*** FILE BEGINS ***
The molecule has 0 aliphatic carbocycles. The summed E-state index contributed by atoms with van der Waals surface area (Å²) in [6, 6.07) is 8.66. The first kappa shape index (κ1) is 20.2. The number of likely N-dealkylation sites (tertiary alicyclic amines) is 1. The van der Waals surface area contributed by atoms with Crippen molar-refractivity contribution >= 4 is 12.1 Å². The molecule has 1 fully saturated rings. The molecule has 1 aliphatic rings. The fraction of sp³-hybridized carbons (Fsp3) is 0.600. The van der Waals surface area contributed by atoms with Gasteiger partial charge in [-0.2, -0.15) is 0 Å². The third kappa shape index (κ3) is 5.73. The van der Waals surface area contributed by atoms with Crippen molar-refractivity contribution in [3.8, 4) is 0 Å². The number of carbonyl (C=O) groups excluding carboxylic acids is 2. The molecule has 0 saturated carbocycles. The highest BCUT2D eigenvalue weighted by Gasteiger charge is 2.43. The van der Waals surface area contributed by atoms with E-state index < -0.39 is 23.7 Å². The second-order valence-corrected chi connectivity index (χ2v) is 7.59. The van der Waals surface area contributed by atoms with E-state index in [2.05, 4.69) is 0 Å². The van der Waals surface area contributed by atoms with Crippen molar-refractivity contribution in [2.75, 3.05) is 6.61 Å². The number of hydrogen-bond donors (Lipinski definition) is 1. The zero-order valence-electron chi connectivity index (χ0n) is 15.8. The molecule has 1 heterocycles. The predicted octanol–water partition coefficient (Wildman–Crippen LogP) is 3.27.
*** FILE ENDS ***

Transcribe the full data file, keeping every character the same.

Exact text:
The molecule has 0 aliphatic carbocycles. The summed E-state index contributed by atoms with van der Waals surface area (Å²) in [6, 6.07) is 8.66. The first kappa shape index (κ1) is 20.2. The number of likely N-dealkylation sites (tertiary alicyclic amines) is 1. The van der Waals surface area contributed by atoms with Crippen molar-refractivity contribution >= 4 is 12.1 Å². The molecule has 1 fully saturated rings. The molecule has 1 aliphatic rings. The fraction of sp³-hybridized carbons (Fsp3) is 0.600. The van der Waals surface area contributed by atoms with Gasteiger partial charge in [-0.2, -0.15) is 0 Å². The third kappa shape index (κ3) is 5.73. The van der Waals surface area contributed by atoms with Crippen molar-refractivity contribution in [3.8, 4) is 0 Å². The number of carbonyl (C=O) groups excluding carboxylic acids is 2. The molecule has 0 saturated carbocycles. The highest BCUT2D eigenvalue weighted by Gasteiger charge is 2.43. The van der Waals surface area contributed by atoms with E-state index < -0.39 is 23.7 Å². The second-order valence-corrected chi connectivity index (χ2v) is 7.59. The van der Waals surface area contributed by atoms with E-state index in [2.05, 4.69) is 0 Å². The van der Waals surface area contributed by atoms with Crippen molar-refractivity contribution in [2.75, 3.05) is 6.61 Å². The number of hydrogen-bond donors (Lipinski definition) is 1. The zero-order valence-electron chi connectivity index (χ0n) is 15.8. The molecule has 1 heterocycles. The predicted octanol–water partition coefficient (Wildman–Crippen LogP) is 3.27.